- When the stall occurs or the internal temperature reaches 165°F (whichever happens first).
When cooking brisket, a leave-in probe thermometer is a crucial appliance. If you don't already have one, you can look at this guide.
That might not happen until after 4 hours, give or take, depending on the temperature you are cooking at and a few other variables.
Options for brisket wrapping
When it comes to how to wrap your brisket, you have a few choices. Let's examine the three approaches that are arguably the most popular.
Let’s get naked, baby!
You don't have to wrap your brisket just because most people do! Generally speaking, an unwrapped, bare brisket will take longer to cook and there is a chance that it will dry out before it is done, but with little technique, you can still produce a superb brisket with an outstanding bark.
You will be able to enjoy a particularly crunchy bark and a flavour that is especially smoky because there is nothing to obstruct the smoke and bark.
This is the approach popularised by the admirable individuals at BBQ Pitmasters. You may hasten the cooking process and produce a tender end product by wrapping your brisket in tinfoil, but you also run the danger of losing the bark that had started to form on the outside of your brisket.
The bark produced by the aluminium foil wrap is the softest, and some people complain that it might lead to overdone or "mushy" brisket.
The aluminium foil "boat," where you place your brisket on a tray or "boat" of foil at some point during the cook, is a popular variation on this technique. Frequently, you would do well to also incorporate liquid for more moisture.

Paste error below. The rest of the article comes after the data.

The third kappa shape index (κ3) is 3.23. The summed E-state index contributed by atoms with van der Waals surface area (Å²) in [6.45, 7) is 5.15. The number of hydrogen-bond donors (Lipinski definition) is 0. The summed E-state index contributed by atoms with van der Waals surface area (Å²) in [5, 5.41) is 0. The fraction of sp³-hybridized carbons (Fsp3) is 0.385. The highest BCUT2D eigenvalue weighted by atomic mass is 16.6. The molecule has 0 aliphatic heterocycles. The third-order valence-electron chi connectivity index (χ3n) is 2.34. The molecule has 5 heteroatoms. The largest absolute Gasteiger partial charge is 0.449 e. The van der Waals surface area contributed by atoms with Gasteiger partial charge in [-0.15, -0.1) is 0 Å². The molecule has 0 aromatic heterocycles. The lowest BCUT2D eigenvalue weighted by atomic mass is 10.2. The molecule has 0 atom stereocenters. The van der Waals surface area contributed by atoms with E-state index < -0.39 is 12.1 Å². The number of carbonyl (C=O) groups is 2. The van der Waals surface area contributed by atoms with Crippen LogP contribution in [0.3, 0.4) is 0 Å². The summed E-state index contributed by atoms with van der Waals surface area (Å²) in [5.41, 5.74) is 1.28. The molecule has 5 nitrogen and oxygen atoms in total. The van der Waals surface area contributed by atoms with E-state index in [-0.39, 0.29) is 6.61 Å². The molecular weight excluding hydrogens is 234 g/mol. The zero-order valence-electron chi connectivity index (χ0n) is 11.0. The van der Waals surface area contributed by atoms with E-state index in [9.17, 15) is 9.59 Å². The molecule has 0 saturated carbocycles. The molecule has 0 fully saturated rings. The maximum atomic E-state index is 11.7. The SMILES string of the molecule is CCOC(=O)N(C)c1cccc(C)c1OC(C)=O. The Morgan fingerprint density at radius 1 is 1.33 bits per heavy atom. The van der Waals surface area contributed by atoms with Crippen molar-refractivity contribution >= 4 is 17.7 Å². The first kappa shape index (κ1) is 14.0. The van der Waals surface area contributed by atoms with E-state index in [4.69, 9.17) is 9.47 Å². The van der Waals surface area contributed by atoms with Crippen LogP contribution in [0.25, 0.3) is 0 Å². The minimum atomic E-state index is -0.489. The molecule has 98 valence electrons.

Pink butcher paper, made popular by Aaron Franklin of Franklin BBQ in Austin, Texas, has come to be intimately linked with a particular type of Texas barbecue.
Followers of this technique assert that butcher paper offers the same advantages as aluminium foil when it comes to cooking brisket while also being porous enough to let some extra smoke through.
You should be able to enjoy a little more crunch on your bark because the butcher paper is slightly more forgiving to the bark.
In our recipe for smoked pellet grill brisket, we employed the butcher paper technique.
It could be difficult to purchase butcher paper. You can easily order a roll from Amazon, or you can find one at Costco or Office Depot if you have the space.
Battle of the wrappers: unwrapped vs butcher paper vs and aluminium
Three briskets are used in the test cook by T-Roy Cooks in the video down below. He prepares one without clothing, one in tinfoil, and a third in butcher paper. On a Yoder Wichita offset smoker set to 225°F, he cooks all three.
T-Roy utilises perfectly trimmed briskets that he purchased directly from the butcher. You might need to cut your briskets in other ways or remove some of the thick fat cap. In addition, he rubs them with a basic seasoning of cayenne, salt, and pepper. You can use your preferred store-bought seasoning or our brisket rub recipe.
Cometh the man, there is your brisket
As I have indicated, T-Roy utilises an offset Yoder Wichita smoker and cooks his briskets at 225°F. He wrapped one of the briskets in butcher paper and the other in tinfoil after many hours. The third brisket that had not been wrapped was then added to the cooker, and he continued to cook them until they were done.
- Butcher Paper - It took 10 hours to cook the brisket that was covered in butcher paper. It had no dark or extremely crusty bark, but was nonetheless incredibly juicy and delicate.
- Tinfoil - With a total cooking time of 9 hours, the brisket cooked the quickest when it was wrapped in tinfoil. It was regarded as the most sensitive and wet tree, and its bark was noticeably darker. Additionally, it had a considerably clearer smoke ring.
- Naked - You can tell right away that the brisket that was prepared without any cover has a significantly darker exterior than the other two. The longest total cooking time was 11 hours for this brisket. Everyone in attendance concurred that this brisket had the greatest bark and the strongest smoke taste. Not a surprise given that the brisket was cooked over an 11-hour period by smoke and heat.
Additionally, here is another comparison of butcher paper vs aluminium foil that explains when and why people use each item.
What professionals do